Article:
Former Vic Open champion Stacey Peters is coming during her Blitz Golf introduction on Curlewis. Photo: CURLEWIS GOLF CLUB
The evolution of the Australian tournament golf – and its audience – took a number of groundbreaking steps in the weekend.
In two states the second and third edition of Blitz Golf played out to generous and involved crowds.
For clarity, Canberra golf machine Matt Millar won the men's crown at Curlewis in sweltering conditions on Victoria's Bellarine Peninsula on Friday. The PGA of Australia-professionals then picked up and rode westward across the border to Glenelg on Sunday, when the new pro Zach Murray won the victory
But unlike your average golf tournament or story, this is not really about the final result of a men's event alone.
On Friday, the young Melburnian Montana Strauss won her first event as a professional, while Blitz Golf expanded her range to the ALPG Tour for the first time.
And more importantly, the revolutionary "tournament in a day" format took all the action – including simultaneous amateur events in both Victoria and South Australia – for an audience that is not rusted on more traditional events.
Around the clubhouse district of both clubs, players ran through fog machines and were introduced as rock stars by an MC who employed spectators all day long with information coming off the track while the spectators devoured the products of food wagons and local wineries while listening to music .
It is golf, but not as we know it.
The format is equally funky.
The field is split into two "sides", each of which plays a nine to eliminate the bottom half. Those who carry on do the same thing about six holes on the other side of the track than the first one that was played. Again, the field is halved with another cut for the last three holes that have not been played yet.
Throughout the day the bindings are broken by chipping to a short play-off hole with those closest to the pin.
And so it all comes to a gripping finale with the top two players from one of the "sides" between the four players in a sudden death shootout on a hole that ends at the clubhouse to ensure a "stand finish".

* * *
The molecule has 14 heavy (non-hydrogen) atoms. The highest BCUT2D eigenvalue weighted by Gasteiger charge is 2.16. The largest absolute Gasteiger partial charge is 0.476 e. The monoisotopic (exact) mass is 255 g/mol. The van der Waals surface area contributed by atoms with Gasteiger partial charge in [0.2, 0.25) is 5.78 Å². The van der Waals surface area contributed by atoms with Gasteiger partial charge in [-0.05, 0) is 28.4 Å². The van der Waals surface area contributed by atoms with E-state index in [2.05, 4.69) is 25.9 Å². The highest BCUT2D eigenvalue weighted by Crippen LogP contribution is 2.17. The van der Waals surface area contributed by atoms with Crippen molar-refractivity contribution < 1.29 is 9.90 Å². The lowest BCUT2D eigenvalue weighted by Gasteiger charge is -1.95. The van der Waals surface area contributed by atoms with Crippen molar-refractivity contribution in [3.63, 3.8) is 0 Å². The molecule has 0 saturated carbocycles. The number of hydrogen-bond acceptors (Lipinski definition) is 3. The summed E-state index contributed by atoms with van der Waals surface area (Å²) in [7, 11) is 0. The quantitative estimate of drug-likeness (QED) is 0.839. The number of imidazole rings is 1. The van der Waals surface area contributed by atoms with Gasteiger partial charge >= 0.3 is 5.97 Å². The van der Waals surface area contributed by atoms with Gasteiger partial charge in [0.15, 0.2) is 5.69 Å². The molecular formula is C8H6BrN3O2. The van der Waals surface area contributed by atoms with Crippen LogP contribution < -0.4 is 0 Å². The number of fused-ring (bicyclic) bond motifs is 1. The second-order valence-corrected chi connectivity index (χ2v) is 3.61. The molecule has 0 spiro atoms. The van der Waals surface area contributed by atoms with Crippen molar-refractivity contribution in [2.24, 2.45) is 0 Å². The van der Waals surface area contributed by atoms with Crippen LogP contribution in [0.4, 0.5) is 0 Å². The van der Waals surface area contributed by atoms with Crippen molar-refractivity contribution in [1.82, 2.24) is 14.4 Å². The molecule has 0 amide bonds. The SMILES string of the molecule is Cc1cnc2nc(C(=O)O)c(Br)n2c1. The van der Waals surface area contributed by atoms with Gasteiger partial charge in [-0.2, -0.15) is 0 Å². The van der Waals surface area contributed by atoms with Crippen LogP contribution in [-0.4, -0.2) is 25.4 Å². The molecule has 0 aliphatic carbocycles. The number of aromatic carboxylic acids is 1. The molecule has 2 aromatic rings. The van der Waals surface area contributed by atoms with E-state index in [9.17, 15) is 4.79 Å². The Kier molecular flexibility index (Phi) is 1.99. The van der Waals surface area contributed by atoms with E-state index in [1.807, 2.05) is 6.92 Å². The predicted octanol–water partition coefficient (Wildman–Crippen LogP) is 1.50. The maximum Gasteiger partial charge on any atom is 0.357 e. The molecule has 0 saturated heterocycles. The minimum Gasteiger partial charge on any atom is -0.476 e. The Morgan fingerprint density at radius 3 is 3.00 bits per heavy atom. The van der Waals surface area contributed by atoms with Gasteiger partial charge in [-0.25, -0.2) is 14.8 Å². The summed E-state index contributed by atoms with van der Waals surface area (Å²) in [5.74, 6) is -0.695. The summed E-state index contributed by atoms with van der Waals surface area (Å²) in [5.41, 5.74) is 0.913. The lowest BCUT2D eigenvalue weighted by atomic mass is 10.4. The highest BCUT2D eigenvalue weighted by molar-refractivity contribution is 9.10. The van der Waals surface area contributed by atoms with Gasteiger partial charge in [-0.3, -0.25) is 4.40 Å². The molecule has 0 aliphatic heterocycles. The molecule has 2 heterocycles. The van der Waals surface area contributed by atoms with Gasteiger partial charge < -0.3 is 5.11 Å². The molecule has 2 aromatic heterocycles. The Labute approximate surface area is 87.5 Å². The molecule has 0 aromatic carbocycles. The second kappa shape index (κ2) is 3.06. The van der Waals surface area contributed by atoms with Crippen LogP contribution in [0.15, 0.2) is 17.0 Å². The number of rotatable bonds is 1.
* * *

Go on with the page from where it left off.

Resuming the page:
Fans were glowing in their assessment of events, the second of which was the second time last weekend that visited Glenelg, which had hosted the initial Blitz Golf last April.
The extreme weather of Friday undoubtedly kept further away, but still 700 people liked what they saw on Curlewis, which also had a generous gallery in the club facility of the club for a warm-up event the night before. Estimates put Sunday's crowd at double that number.
The consensus among many in the crowd was that the pace of the event was encouraging, the atmosphere energetic and length "about good".
It is logical, especially among a holiday group, that very few – let alone families – can spend the time or energy on following a golf tournament for four days.
But with activities for children, improvised coaching clinics of eliminated professionals and smaller competitions around putting greens and the tie-breaker hole, there is enough to entertain a younger audience for the only afternoon needed to play Blitz Golf.
So what about the players? Is it a bridge too far to have sound, color and movement – not to mention the intoxicating flavors of local food and wine – that spread over the course?
Millar, a veteran with a high status among his PGA colleagues and no less an authority than to finish second in the Order of Merit of 2018, glowed in his assessment of the Blitz as a "fantastic concept".
"I'm not sure if you're changing your big tournaments, you need a tradition," Millar said.
"But for every event like this or" Super Sixes ", to get the community out and see it, I think it's a great introduction for people to play golf.
"The new events that come on board should be a mix of sizes, especially in Australia, I do not think we'll continue selling those we've traditionally sold, and the men and women together at the Vic Open is a great example … by getting people together and generating a discussion point that interests new people
"But all these things that we have introduced, whether they are via Golf Australia or the PGA, I think we are a winner (as a country).
"You have played the European Tour in Belgium this year Sixes and I do not see it take too long before it also ends up on the PGA Tour.
"For various formats we (Australia) are leading and it is great to see – golf needs it."
And what about talking in the locker room?
"They also love it," Millar said.
"It's great to see people here and be happy, have a bite to eat and have a quiet drink, that's the direction we need to take to get more people and a more varied number of people in tournaments.
"More music, maybe people feel more relaxed, maybe even more with a drink or two, and I think it's great."
It is easy to see why there are plans to add another number of locations for Blitzes next summer – and maybe an international one.
Welcome to the latest addition to the next generation of golf tournaments.